Introduction to Mathematical Physics/Electromagnetism/Electromagnetic interaction

Electromagnetic forces

Postulates of electromagnetism have to be completed by another postulate that deals with interactions:

Postulate:

In the case of a charged particle of charge $q$ , Electromagnetic force applied to this particle is:

$f=qE+qv\wedge B$ where $qE$ is the electrical force (or Coulomb force) \index{Coulomb force} and $qv\wedge B$ is the Lorentz force. \index{Lorentz force}

This result can be generalized to continuous media using Poynting vector.\index{Poynting vector}

secenergemag

Electromagnetic energy, Poynting vector

Previous postulate using forces can be replaced by a "dual" postulate that uses energies:

Postulate:

Consider a volume $V$ . The vector $P=E\wedge H$ is called Poynting vector. It is postulated that flux of vector $P$ trough surface $S$ delimiting volume $V$ , oriented by a entering normal is equal to the Electromagnetic power ${\mathcal {P}}$ given to this volume.

Using Green's theorem, ${\mathcal {P}}$ can be written as:

${\mathcal {P}}=\int \!\!\!\int E\wedge Hnds=-\int \!\!\!\int \!\!\!\int {\mbox{ div }}(E\wedge H)d\tau$ which yields, using Maxwell equations to:

${\mathcal {P}}=\int \!\!\!\int \!\!\!\int H{\frac {\partial B}{\partial t}}+E.j+E{\frac {\partial D}{\partial t}}d\tau$ Two last postulates are closely related. In fact we will show now that they basically say the same thing (even if Poynting vector form can be seen a bit more general).

Consider a point charge $q$ in a field $E$ . Let us move this charge of $dr$ . Previous postulated states that to this displacement corresponds a variation of internal energy:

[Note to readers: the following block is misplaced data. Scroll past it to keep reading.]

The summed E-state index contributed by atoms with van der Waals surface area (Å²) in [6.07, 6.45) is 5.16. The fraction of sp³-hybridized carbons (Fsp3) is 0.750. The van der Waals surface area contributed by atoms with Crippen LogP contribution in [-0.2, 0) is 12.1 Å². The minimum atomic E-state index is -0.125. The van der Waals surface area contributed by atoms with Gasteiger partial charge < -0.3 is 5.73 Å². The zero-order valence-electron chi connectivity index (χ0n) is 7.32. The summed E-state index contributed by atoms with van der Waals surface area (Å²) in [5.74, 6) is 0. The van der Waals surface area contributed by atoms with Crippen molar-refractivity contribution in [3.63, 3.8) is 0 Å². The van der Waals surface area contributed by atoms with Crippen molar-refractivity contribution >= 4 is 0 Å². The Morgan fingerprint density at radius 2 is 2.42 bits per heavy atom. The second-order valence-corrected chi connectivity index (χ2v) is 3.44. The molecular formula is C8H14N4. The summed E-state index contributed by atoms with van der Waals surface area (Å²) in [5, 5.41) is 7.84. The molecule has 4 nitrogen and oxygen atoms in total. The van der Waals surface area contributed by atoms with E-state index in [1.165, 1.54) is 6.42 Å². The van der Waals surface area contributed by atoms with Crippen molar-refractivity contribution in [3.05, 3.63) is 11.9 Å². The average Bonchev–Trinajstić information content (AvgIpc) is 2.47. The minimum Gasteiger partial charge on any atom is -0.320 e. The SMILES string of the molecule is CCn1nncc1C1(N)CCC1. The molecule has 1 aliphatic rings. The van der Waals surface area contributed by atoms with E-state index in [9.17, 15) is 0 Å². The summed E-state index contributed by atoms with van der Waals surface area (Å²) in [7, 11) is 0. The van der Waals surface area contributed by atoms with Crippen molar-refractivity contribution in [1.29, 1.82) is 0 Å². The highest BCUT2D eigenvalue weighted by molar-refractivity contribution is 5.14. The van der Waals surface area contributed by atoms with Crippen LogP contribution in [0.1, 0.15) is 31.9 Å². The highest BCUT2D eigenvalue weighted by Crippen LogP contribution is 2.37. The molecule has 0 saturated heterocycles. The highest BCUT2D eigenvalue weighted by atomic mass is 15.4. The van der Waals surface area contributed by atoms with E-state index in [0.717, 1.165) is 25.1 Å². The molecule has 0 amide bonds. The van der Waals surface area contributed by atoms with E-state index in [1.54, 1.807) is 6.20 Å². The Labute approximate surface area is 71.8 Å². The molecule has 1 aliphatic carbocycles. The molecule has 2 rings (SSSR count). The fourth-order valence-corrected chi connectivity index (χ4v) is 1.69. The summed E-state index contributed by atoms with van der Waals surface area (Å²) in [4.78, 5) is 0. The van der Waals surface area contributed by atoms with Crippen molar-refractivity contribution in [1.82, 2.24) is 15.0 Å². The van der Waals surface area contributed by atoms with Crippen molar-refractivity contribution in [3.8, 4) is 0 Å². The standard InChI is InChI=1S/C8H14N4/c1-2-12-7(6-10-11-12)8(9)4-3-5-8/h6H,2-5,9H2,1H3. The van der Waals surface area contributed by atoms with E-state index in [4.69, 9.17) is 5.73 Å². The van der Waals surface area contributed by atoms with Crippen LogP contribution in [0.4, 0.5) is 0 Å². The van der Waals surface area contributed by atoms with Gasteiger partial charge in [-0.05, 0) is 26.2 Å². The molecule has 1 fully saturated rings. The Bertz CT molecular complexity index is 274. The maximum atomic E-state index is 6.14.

$\delta U=\int E\delta Dd\tau$ where $dD$ is the variation of $D$ induced by the charge displacement.

Theorem:

Internal energy variation is:

$\delta U=-f\delta r$ where $f$ is the electrical force applied to the charge.

Proof:

In the static case, $E$ field has conservative circulation (${\mbox{ rot }}E=0$ ) so it derives from a potential. \medskip Let us write energy conservation equation:

$\delta U=\int E\delta Dd\tau$ $\delta U=\int -{\mbox{ grad }}(V)\delta Dd\tau$ $\delta U=\int V{\mbox{ div }}(\delta D)d\tau -\int {\mbox{ div }}(V\delta D)d\tau$ Flow associated to divergence of $V\delta D$ is zero in all the space, indeed $D$ decreases as $1/r^{2}$ and $V$ as $1/r$ and surface increases as $r^{2}$ . So:

$\delta U=\int V\delta \rho d\tau$ Let us move charge of $\delta r$ . Charge distribution goes from $q\delta (r)$ to $q\delta (r+dr)$ where $\delta (r)$ is Dirac distribution. We thus have $d\rho (r)=q(\delta (r+\delta r)-\delta (r))$ . So:

,
$\delta U=\int \!\!\!\int \!\!\!\int qV(r)(\delta (r+\delta r)-\delta (r))d\tau$ thus

$\delta U=qV(r+\delta r)-qV(r)$ $\delta U={\mbox{ grad }}(qV)\delta r$ Variation is finally $\delta U=-fdr$ . Moreover, we prooved that:

$f=-{\mbox{ grad }}(qV)=qE$